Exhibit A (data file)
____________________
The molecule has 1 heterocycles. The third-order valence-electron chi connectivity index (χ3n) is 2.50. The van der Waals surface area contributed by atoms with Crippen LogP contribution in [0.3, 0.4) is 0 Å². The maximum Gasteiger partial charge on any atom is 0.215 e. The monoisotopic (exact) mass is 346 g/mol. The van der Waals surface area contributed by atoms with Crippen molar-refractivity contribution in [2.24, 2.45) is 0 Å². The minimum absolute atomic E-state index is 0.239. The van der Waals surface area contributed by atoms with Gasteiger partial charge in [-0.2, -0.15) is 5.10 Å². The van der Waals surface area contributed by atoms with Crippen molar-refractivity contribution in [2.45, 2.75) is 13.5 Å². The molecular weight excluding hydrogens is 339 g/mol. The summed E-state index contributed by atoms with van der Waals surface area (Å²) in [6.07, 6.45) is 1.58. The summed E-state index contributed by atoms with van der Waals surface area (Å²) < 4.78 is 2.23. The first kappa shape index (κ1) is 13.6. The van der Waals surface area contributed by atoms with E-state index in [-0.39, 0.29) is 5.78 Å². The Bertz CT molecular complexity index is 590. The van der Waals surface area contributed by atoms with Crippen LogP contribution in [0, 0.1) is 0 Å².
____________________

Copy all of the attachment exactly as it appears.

The molecule has 1 heterocycles. The third-order valence-electron chi connectivity index (χ3n) is 2.50. The van der Waals surface area contributed by atoms with Crippen LogP contribution in [0.3, 0.4) is 0 Å². The maximum Gasteiger partial charge on any atom is 0.215 e. The monoisotopic (exact) mass is 346 g/mol. The van der Waals surface area contributed by atoms with Crippen molar-refractivity contribution in [2.24, 2.45) is 0 Å². The minimum absolute atomic E-state index is 0.239. The van der Waals surface area contributed by atoms with Gasteiger partial charge in [-0.2, -0.15) is 5.10 Å². The van der Waals surface area contributed by atoms with Crippen molar-refractivity contribution in [2.45, 2.75) is 13.5 Å². The molecular weight excluding hydrogens is 339 g/mol. The summed E-state index contributed by atoms with van der Waals surface area (Å²) in [6.07, 6.45) is 1.58. The summed E-state index contributed by atoms with van der Waals surface area (Å²) < 4.78 is 2.23. The first kappa shape index (κ1) is 13.6. The van der Waals surface area contributed by atoms with E-state index in [-0.39, 0.29) is 5.78 Å². The Bertz CT molecular complexity index is 590. The van der Waals surface area contributed by atoms with Crippen LogP contribution in [0, 0.1) is 0 Å².